Security is part of everyday life. We lock our doors, protect our banking information with passwords that are usually so complicated that we tend to forget them. Using common sense to secure systems is just good practice. It’s really easy to assume that because a system is internal, there is no need to enable authentication or a secure transport for it, but in our current era of remote workers, that internal network can be quite wide.
With that in mind, we spent some time investigating various systems we’re bringing up and this week, we set out with the goal of adding authentication to our private Docker repository. As you may be aware, the Docker registry does not provide a mechanism for authentication so we decided that the easiest solution to this problem would be to add an authentication proxy in front of our image repository. In our case we decided to use Nginx over SSL coupled with an internal authentication API:

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This solution provided us with a few advantages:

  • allows us to use our internal authentication API
  • can be re-used to provide authentication to other systems
  • can be implemented using a Docker container (we <3 Docker)

We put together a simple authentication service and an Nginx container which we made available here (

Simple basic authentication service

As a reference for the Nginx proxy container, we built an authentication API using NodeJS, which made creating a Basic authentication service a breeze. All we need to do is to create a really simple server.js, generate a credentials file using the htpasswd utility and wrap the whole thing in a Docker container which we created with the following Dockerfile:

FROM google/nodejs
ADD . /app
RUN npm install http-auth
ENV NODE_PATH /data/node_modules/
CMD ["node", "server.js"]

We then deployed and tested our service:

ubuntu@trusty-64:/basic-auth# docker build -t opendns/basic-auth-service .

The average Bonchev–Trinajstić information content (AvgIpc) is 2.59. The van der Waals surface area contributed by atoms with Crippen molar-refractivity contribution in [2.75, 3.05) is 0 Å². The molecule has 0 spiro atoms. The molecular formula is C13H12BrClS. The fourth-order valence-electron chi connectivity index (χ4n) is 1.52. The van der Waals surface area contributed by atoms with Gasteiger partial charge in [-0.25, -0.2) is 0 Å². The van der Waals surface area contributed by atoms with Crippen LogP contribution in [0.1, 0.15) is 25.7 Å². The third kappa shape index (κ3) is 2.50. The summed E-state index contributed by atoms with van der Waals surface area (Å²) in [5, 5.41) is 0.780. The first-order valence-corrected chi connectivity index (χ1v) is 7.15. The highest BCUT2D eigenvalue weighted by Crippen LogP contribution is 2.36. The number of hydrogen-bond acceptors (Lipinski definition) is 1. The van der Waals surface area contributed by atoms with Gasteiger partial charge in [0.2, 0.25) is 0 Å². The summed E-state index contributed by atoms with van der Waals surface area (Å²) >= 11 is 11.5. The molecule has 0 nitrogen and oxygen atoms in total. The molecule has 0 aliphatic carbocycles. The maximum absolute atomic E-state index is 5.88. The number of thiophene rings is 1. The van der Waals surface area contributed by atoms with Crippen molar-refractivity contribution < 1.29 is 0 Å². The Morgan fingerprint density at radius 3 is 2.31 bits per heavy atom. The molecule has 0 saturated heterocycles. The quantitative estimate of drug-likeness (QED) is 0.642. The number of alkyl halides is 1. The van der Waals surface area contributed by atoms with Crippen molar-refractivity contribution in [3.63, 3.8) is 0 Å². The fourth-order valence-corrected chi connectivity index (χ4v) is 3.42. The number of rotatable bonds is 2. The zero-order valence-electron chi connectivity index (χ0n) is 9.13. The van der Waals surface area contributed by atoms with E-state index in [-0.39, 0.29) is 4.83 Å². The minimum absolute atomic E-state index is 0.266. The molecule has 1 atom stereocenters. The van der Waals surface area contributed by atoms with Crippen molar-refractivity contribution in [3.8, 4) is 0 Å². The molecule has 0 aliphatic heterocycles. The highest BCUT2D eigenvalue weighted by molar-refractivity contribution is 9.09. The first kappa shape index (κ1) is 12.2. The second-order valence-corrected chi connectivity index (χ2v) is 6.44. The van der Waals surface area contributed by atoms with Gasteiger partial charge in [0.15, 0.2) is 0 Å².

ubuntu@trusty-64:/basic-auth# docker run --name simple-auth opendns/basic-auth-service
ubuntu@trusty-64:/basic-auth# docker inspect --format '{{ .NetworkSettings.IPAddress }}' simple-auth
ubuntu@trusty-64:/basic-auth# curl
401 Unauthorized
ubuntu@trusty-64:/basic-auth# curl -u testuser:testpassword
User authenticated successfully

You can find the full example code for the basic authentication service here and the container available here.

Nginx authentication proxy

The key component of the Nginx proxy is the configuration:

# define an /auth section to send the request to an authentication service
location = /auth {
proxy_pass {{auth_backend}};
proxy_pass_request_body off;
proxy_set_header Content-Length "";
proxy_set_header X-Original-URI $request_uri;
proxy_set_header X-Docker-Token "";

# use the auth_request directive to redirect all requests to the /auth section above
location / {
proxy_pass {{backend}};
auth_request /auth;
proxy_next_upstream error timeout invalid_header http_500 http_502 http_503 http_504;
proxy_buffering off;

It uses the http_auth_request module which sends the user using the proxy_pass directive to our simple authentication service which either returns a 200 or a 401. The 401 Authorization response triggers the Docker client to respond with a set of credentials using basic auth. Once the credentials are accepted and the API returns a 200, nginx can send the request through to the private registry. Putting the two containers together:

ubuntu@trusty-64:/nginx-auth-proxy# docker run -d --name hello-world hello-world # run a simple web server that prints out “Hello world”
ubuntu@trusty-64:/nginx-auth-proxy# docker inspect --format '{{ .NetworkSettings.IPAddress }}' hello-world
ubuntu@trusty-64:/nginx-auth-proxy# docker run -d -e AUTH_BACKEND= -e BACKEND= -p nginx-auth
ubuntu@trusty-64:/nginx-auth-proxy# curl
<head><title>401 Authorization Required</title></head>
<body bgcolor="white">
<center><h1>401 Authorization Required</h1></center>
ubuntu@trusty-64:/nginx-auth-proxy# curl -u testuser:testpassword
Hello world

The only thing left to add to these containers are SSL certificates and you’re good to go! You can find the code for the Nginx authentication proxy here and the container available here. A few things to note with this solution:

  • using basic auth means that every request will hit the authentication API
  • basic auth means your credentials will be sent in the clear unless you secure your connection with SSL. NOTE: never send basic auth credentials without SSL!!! Also, Docker’s client & registry doesn’t like basic auth over HTTP.
  • access to the private registry will need to be restricted to the authentication proxy

Another interesting side effect of this solution is that enabling SSL on the private registry has reduced the amount of time it takes for each pull request as the client initially attempts to connect to port 443 before falling back to port 80 unless the port is specified in the registry URL.

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